I note again the ICBS, and the regional consultation groups, as indications of good practice.

    • Getting a fair chance to demonstrate compliance
      Finally, what about a fair chance to demonstrate compliance?

      In the BCBS case, RCAPs are only relevant to member countries, and small countries generally deal with Basel rules text compliance through the IMF/World Bank and FSAP processes. Our experience has been that we do get a fair chance to demonstrate compliance on the core principles, and aspects of the rules texts as they come up.

      On the other hand, I must observe that small countries are often subject to regulatory and supervisory fads that emanate from the large countries that constitute the bulk of your membership. Current examples include stress testing and resolvability of domestic systemically important banks (DSIBs). On the stress testing front, North American and European banks are spending billions of dollars a year on financial stress testing. That is their business. It should not be our business. To again refer to the Bahamian example, our banking system has a Common Equity Tier 1 (CET1) ratio exceeding 30 per cent. Recession-type stresses generate reductions in that ratio, but nothing remotely large enough to approach international minimum capital levels.

      But what about our obvious stress, which in common with many small countries revolves around a natural disaster? Most hurricanes which hit The Bahamas have not presented a financial system threat. But a Category 4 or 5 hurricane passing to the close north of this island could hurt us very badly. How badly? We don't know. Why don't we know? In part because it's a very complex question requiring coordination across a great many agencies plus the private sector. But also because the relevant staff are working on financial stress tests that in all honesty are more for FSAP consumption than our own use. Plus, there is a huge amount of work for a great many international agencies on a great many topics, not all of which are locally helpful.

      On the DSIB resolution front: we have a minimal equity and nearly no debt capital market, and deposits handily fund loans. So why would we do total loss absorption capacity (TLAC)? And what sort of resolution plan is possible when recapitalization from markets is most unlikely? We can't afford to close a DSIB, and we have no capital markets providers to take the failure risk. This is far from unusual in small countries-so why are we putting a lot of time into Internal Capital Adequacy Assessment Processes (ICAAPs), recovery plans, resolution plans, and the like? Because that is the international expectation. It would be better to develop a super-simplified but pragmatic approach that minimizes but does not eliminate the potential for public sector bailouts of DSIBs.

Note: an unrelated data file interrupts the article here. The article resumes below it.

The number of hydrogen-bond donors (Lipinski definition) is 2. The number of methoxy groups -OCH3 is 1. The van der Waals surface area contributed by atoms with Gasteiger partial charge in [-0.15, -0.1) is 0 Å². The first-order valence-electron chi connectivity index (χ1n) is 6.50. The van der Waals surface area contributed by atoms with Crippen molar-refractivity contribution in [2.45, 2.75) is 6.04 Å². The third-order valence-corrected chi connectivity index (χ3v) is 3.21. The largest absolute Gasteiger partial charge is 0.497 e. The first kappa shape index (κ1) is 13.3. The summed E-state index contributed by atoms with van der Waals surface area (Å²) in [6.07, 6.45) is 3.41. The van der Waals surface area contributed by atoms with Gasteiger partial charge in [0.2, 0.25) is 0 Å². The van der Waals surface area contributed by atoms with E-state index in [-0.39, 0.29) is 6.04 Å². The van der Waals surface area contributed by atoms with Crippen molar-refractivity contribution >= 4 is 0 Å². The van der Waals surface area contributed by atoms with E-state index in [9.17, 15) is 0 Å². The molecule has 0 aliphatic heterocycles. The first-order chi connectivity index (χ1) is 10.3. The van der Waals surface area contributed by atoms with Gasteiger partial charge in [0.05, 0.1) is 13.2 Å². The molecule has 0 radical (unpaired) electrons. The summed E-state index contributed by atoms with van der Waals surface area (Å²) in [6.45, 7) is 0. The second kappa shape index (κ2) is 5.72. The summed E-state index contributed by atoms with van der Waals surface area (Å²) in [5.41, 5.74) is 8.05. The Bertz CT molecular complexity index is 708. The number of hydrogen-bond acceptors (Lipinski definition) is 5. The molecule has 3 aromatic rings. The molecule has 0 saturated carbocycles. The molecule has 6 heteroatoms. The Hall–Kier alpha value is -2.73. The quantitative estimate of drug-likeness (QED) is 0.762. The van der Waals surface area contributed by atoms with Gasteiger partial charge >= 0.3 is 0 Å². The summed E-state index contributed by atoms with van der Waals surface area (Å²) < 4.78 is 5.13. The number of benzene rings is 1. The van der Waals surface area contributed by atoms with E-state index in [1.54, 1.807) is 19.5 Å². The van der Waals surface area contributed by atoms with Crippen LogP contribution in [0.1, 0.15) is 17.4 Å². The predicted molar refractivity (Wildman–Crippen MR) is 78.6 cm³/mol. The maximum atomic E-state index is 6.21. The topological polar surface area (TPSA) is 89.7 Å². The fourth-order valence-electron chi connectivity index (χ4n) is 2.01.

7. Conclusion
  8. To sum up: the Bahamian experience, and from what we have seen of other small country experience with the Basel Committee, has generally been positive. We are also deeply grateful for the work of the FSI, which is an extraordinarily helpful group. The same applies to the technical assistance on offer directly from Basel Committee member agencies and their associated national assistance bodies, plus the international multilateral development bodies. There are a few areas where we would like to see more consideration given to small country issues, but the bottom line is that the BCBS works for us, even though we aren't a member and are unlikely ever to become a member. We are not yet in a position to say that about all international rule-making bodies, but that is a conversation for another day.

    I will conclude by thanking you personally and your agencies for your good work, and for the assistance and consideration you have shown The Bahamas and other small nations over the years, and the assistance and consideration to come in the future.

1Society for Worldwide Interbank Financial Telecommunications.
2International Swaps and Derivatives Asociation.
3LCH is a London and European based clearing house for trades in financial instruments.